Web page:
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Michigan political roundup: budget proposals

This past Wednesday, the Michigan State House of Representatives approved their proposed budget for the coming fiscal year. Some pieces of the bill include a forty-eight month limit on welfare benefits, a cut to clothing allowances for poor children, a twenty million dollar cut to local bus systems, a ten million dollar cut to funds appropriated to the Detroit Institute of Arts, as well as the cutting of thirty-four State Police officers. 

Many Democrats in the House of Representatives expressed anger at being left out of the decision-making process. Democratic Representative Mark Meadows addressed the House, saying,

“I think that everyone here knows that the best way to rebuild Michigan is to put folks back to work. This budget does nothing to rebuild Michigan, and that’s what we need to do – rebuild Michigan, not reinvent it.”

To understand the budgeting process that is underway in Lansing, All Things Considered Host Jenn White sat down with former Republican State Senate Majority Leader and Senior Policy Fellow at Public Sector Consultants, Ken Sikkima, as well as Susan Demas, Political Analyst for Michigan Information and Research Service.  

While Governor Snyder’s proposed budget cuts were certainly substantial, the budget proposed this week by the House of Representatives cuts an additional 165 million dollars. Mr. Sikkima says the House is simply trying to balance a budget in a state that has been running a deficit for years.

“They’re trying to balance the budget for the first time in many years and get rid of the structural deficit. I think the House probably is not going to raise the same kind of revenue that Governor Snyder proposed, so they’ve got to find it elsewhere, and they’re going to find it through more spending cuts.”

Since the House, Senate, and governorship of Michigan are all Republican-controlled, the Democrats have been largely irrelevant in the budgeting process thus far. But Ms. Demas says they may have some traction when it comes to the issue of cuts to education.

“I think their best shot is with K-12 education, in particular. There are a lot of Republicans who are uncomfortable with the level of cuts. They’ve been hearing a lot of feedback and it’s really not from the unions. It’s from their state superintendents and their school boards members locally who are telling them that they cannot keep buildings open and keep teachers in the classroom with these levels of cuts. There will be a big push to restore the K-12 cuts and Democrats might get a small victory there.”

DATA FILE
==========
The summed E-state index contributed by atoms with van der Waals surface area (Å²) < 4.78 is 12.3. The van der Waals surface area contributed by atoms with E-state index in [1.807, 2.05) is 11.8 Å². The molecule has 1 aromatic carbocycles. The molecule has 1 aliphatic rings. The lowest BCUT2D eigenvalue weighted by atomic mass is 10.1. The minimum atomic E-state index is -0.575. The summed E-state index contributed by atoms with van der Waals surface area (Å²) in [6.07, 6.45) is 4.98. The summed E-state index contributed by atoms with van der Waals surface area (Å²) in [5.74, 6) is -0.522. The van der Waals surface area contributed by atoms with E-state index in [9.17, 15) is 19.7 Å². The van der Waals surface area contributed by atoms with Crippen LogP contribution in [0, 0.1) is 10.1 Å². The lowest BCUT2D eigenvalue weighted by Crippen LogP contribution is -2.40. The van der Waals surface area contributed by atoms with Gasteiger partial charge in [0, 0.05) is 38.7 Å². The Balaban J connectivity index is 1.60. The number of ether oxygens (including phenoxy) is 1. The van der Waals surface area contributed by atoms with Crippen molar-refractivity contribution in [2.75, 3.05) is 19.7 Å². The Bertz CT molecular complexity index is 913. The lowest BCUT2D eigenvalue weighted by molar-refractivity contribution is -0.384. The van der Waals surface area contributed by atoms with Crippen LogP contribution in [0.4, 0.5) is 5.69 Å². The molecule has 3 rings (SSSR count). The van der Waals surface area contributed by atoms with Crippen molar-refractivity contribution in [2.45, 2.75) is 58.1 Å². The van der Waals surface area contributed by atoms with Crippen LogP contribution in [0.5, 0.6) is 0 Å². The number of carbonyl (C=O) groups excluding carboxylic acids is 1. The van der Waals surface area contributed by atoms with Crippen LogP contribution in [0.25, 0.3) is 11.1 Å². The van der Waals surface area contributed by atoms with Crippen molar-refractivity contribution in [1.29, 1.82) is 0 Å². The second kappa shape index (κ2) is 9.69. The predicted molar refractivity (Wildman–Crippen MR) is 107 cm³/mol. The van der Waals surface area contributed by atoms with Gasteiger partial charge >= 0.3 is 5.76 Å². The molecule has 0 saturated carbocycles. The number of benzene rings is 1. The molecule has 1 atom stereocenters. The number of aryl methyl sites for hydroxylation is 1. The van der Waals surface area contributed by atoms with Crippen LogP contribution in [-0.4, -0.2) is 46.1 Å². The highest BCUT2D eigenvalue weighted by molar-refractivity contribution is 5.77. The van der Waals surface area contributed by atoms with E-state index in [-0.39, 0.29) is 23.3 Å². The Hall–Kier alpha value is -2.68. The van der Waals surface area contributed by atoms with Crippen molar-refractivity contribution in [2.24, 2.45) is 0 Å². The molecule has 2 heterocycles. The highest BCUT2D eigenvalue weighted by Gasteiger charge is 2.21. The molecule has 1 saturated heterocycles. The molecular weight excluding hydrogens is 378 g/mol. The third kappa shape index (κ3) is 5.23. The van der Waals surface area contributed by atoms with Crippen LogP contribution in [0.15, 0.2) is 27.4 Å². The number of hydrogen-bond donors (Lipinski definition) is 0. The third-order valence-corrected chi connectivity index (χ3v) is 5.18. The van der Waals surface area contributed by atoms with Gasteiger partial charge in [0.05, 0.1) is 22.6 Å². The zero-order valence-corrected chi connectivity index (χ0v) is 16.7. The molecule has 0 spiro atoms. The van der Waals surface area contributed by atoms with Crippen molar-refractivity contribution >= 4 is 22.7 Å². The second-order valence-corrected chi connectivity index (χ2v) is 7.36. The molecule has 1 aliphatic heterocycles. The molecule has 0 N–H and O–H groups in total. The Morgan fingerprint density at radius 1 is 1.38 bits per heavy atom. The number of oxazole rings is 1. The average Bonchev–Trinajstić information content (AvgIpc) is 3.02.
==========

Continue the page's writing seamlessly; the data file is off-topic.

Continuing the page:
While it seems that the Democrats are approaching the budget debate without much of a strategy of their own, Demas says the Republican majorities leave the Democrats with limited influence and few options.

“Well I think there is very little that they can do. From a political standpoint, it’s much more advantageous for them to beat Republicans over the head with the unpopular parts of their plan rather than give Republicans something to use against them next election.”

Following the House vote, Republican State Representative Al Pscholka responded to Democratic criticism over the way Republicans handled the passage of the budget proposal.

“I listened and voted last week on amendments that would have added nearly a billion dollars of spending and no way to pay for it. The status-quo and more of the same just won’t cut it any longer.”

Although Republicans control both houses of congress and the governor’s office, differences remain in each of the three budgets proposed thus far. The State Senate and House must reconcile their budget proposals before sending a final budget to Governor Snyder for passage. Even though the House proposal cuts more than either the Senate proposal or Snyder’s own plan, Sikkima says he’s confident the Republicans will reconcile their plans and pass a budget quickly.

“I really don’t think this is going to be much of a problem. I think they’re going to be able to reconcile any differences they have in terms of the budget, or, for that matter, any differences they ultimately have in terms of the tax restructuring proposal fairly quickly.”

Governor Rick Snyder has set a May 31st deadline for the finalization of the budget. If the budget is passed before then, Ms. Demas says it will certainly be a political victory for the governor, but adds that there are other victories out there that would be more important for Snyder.

“It will be a big victory. I think the bigger victory is if he is able to have the new business tax go through because, you know, I think that that’s more salient for most people than some abstract budget that goes on in Lansing. And if he can announce that, say, at the Mackinac Policy Conference, which is a huge event right around that time, I think that would be a great setting for him politically.”

Eliot Johnson - Michigan Radio Newsroom

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